What are farmers going to do when glyphosate and multiple herbicide resistant weeds begin appearing around Manitoba?
That’s a question that’s going to likely be answered in the next couple of years, because the plague of glyphosate tolerant weeds that has sickened fields across the U.S. South and Midwest has shambled like a zombie horde through Western Minnesota and eastern North Dakota and is clearly getting closer to central and southern Manitoba farm country.
Glyphosate resistant kochia is already a problem in southern Alberta and western Saskatchewan, and last year two fields in Manitoba were found with the same menace. It’s begun to appear. So what happens now? That’s a situation and question I pondered with weed specialist and glyphosate resistance specialist Jeff Stachler. He is a former North Dakota State University and Ohio weed specialist who now is establishing his own company to advise farmers and agronomists across the U.S. on how to deal with this engulfing issue.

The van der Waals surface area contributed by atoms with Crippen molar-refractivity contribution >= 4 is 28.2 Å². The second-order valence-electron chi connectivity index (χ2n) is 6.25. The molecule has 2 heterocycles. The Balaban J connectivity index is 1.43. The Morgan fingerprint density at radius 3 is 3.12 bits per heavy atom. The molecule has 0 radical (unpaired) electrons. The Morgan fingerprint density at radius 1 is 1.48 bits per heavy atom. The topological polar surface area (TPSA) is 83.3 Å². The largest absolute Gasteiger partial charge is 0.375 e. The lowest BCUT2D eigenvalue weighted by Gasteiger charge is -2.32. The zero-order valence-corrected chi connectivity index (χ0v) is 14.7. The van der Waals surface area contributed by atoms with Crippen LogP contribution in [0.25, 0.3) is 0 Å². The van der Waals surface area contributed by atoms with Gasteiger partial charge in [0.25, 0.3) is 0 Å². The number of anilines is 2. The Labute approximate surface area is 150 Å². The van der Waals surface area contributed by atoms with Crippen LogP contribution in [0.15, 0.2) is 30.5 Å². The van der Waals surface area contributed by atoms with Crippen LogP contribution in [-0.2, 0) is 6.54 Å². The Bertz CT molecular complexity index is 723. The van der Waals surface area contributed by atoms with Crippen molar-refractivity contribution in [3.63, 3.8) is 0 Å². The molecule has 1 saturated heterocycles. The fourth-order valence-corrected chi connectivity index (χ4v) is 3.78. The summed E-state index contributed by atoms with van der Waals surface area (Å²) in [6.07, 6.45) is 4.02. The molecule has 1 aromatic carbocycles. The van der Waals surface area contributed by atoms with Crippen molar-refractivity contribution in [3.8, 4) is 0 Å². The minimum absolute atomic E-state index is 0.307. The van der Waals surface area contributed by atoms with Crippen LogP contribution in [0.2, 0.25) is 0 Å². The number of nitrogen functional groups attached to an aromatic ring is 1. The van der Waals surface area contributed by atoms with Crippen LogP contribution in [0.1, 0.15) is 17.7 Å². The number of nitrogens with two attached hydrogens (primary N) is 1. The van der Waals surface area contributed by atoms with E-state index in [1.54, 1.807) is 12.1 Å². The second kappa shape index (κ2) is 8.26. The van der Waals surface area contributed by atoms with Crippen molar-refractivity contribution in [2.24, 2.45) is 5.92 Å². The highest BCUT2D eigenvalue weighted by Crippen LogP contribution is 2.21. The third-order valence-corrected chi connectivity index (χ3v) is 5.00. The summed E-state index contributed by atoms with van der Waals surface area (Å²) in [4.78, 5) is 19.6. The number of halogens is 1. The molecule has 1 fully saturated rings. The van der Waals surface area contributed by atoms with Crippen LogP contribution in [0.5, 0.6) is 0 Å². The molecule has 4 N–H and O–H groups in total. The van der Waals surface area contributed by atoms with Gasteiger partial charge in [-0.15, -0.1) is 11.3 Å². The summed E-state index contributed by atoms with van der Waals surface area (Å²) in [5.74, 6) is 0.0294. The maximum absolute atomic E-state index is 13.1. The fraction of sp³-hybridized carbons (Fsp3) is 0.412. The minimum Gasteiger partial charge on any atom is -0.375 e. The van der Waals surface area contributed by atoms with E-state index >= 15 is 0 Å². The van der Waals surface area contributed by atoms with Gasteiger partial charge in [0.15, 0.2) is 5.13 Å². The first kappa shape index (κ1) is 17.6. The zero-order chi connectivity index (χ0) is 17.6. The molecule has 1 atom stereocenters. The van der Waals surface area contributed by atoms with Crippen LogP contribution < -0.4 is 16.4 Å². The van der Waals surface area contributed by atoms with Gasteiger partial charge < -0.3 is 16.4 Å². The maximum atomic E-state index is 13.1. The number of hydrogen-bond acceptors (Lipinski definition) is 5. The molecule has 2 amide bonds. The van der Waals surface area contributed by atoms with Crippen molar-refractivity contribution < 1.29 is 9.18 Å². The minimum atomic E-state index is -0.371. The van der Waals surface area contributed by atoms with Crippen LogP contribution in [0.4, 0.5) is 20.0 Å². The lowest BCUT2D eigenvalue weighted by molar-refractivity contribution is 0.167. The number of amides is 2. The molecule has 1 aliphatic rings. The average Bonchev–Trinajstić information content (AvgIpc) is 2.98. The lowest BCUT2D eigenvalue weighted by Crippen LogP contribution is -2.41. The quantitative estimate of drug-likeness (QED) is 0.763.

I met with him in Fargo on Saturday as he was coming in from a trip to Michigan to check out the resistant weed problem among sugar beets that has spread up there as it has around his town of Kindred, North Dakota. Above you’ll find a video piece on our meeting. (Look for stories about this in coming weeks in the paper version of The Western Producer. We have one story in the paper that comes out June 5. I’m in Minneapolis now, where I’ve been meeting with traders at the Minneapolis Grain Exchange and the Canadian consulate, and I’m leaving in a few minutes for Des Moines, Iowa, where the World Pork Expo is about to begin, so it might be a couple of weeks before I write all this up.)